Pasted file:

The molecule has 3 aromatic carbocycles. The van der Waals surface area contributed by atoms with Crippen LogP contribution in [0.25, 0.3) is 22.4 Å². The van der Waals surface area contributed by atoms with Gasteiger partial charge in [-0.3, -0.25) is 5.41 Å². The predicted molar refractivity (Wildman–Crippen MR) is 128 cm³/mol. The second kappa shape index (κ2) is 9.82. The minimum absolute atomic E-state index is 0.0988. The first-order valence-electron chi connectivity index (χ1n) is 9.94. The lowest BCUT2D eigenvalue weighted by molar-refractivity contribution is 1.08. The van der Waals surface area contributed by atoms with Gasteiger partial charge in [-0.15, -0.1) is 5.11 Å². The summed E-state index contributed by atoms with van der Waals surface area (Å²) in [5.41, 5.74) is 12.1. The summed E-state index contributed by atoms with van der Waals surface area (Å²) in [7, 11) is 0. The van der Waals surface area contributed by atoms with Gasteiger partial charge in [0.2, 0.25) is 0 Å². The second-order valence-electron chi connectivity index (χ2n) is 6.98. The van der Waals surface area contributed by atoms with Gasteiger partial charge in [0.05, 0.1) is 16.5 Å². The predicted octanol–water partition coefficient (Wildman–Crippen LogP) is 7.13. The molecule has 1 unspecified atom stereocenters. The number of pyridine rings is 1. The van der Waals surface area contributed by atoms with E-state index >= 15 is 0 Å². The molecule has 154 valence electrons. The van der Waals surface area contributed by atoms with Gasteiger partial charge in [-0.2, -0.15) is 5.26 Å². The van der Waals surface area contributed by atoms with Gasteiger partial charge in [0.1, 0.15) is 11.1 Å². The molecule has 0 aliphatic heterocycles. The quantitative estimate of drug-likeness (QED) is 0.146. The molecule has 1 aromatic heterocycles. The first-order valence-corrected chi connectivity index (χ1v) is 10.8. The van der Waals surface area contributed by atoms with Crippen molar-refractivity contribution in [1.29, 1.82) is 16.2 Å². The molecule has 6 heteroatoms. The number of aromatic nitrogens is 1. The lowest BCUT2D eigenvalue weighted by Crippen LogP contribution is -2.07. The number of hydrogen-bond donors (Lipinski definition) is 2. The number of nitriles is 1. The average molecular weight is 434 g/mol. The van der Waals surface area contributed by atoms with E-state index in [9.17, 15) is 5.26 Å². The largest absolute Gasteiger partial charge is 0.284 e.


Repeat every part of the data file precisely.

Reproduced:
The molecule has 3 aromatic carbocycles. The van der Waals surface area contributed by atoms with Crippen LogP contribution in [0.25, 0.3) is 22.4 Å². The van der Waals surface area contributed by atoms with Gasteiger partial charge in [-0.3, -0.25) is 5.41 Å². The predicted molar refractivity (Wildman–Crippen MR) is 128 cm³/mol. The second kappa shape index (κ2) is 9.82. The minimum absolute atomic E-state index is 0.0988. The first-order valence-electron chi connectivity index (χ1n) is 9.94. The lowest BCUT2D eigenvalue weighted by molar-refractivity contribution is 1.08. The van der Waals surface area contributed by atoms with Gasteiger partial charge in [-0.15, -0.1) is 5.11 Å². The summed E-state index contributed by atoms with van der Waals surface area (Å²) in [5.41, 5.74) is 12.1. The summed E-state index contributed by atoms with van der Waals surface area (Å²) in [7, 11) is 0. The van der Waals surface area contributed by atoms with Gasteiger partial charge in [0.2, 0.25) is 0 Å². The second-order valence-electron chi connectivity index (χ2n) is 6.98. The van der Waals surface area contributed by atoms with Gasteiger partial charge in [0.05, 0.1) is 16.5 Å². The predicted octanol–water partition coefficient (Wildman–Crippen LogP) is 7.13. The molecule has 1 unspecified atom stereocenters. The number of pyridine rings is 1. The van der Waals surface area contributed by atoms with E-state index >= 15 is 0 Å². The molecule has 154 valence electrons. The van der Waals surface area contributed by atoms with Gasteiger partial charge in [-0.2, -0.15) is 5.26 Å². The van der Waals surface area contributed by atoms with Gasteiger partial charge in [0.1, 0.15) is 11.1 Å². The molecule has 0 aliphatic heterocycles. The quantitative estimate of drug-likeness (QED) is 0.146. The molecule has 1 aromatic heterocycles. The first-order valence-corrected chi connectivity index (χ1v) is 10.8. The van der Waals surface area contributed by atoms with Crippen molar-refractivity contribution in [1.29, 1.82) is 16.2 Å². The molecule has 6 heteroatoms. The number of aromatic nitrogens is 1. The lowest BCUT2D eigenvalue weighted by Crippen LogP contribution is -2.07. The number of hydrogen-bond donors (Lipinski definition) is 2. The number of nitriles is 1. The average molecular weight is 434 g/mol. The van der Waals surface area contributed by atoms with E-state index in [9.17, 15) is 5.26 Å². The largest absolute Gasteiger partial charge is 0.284 e.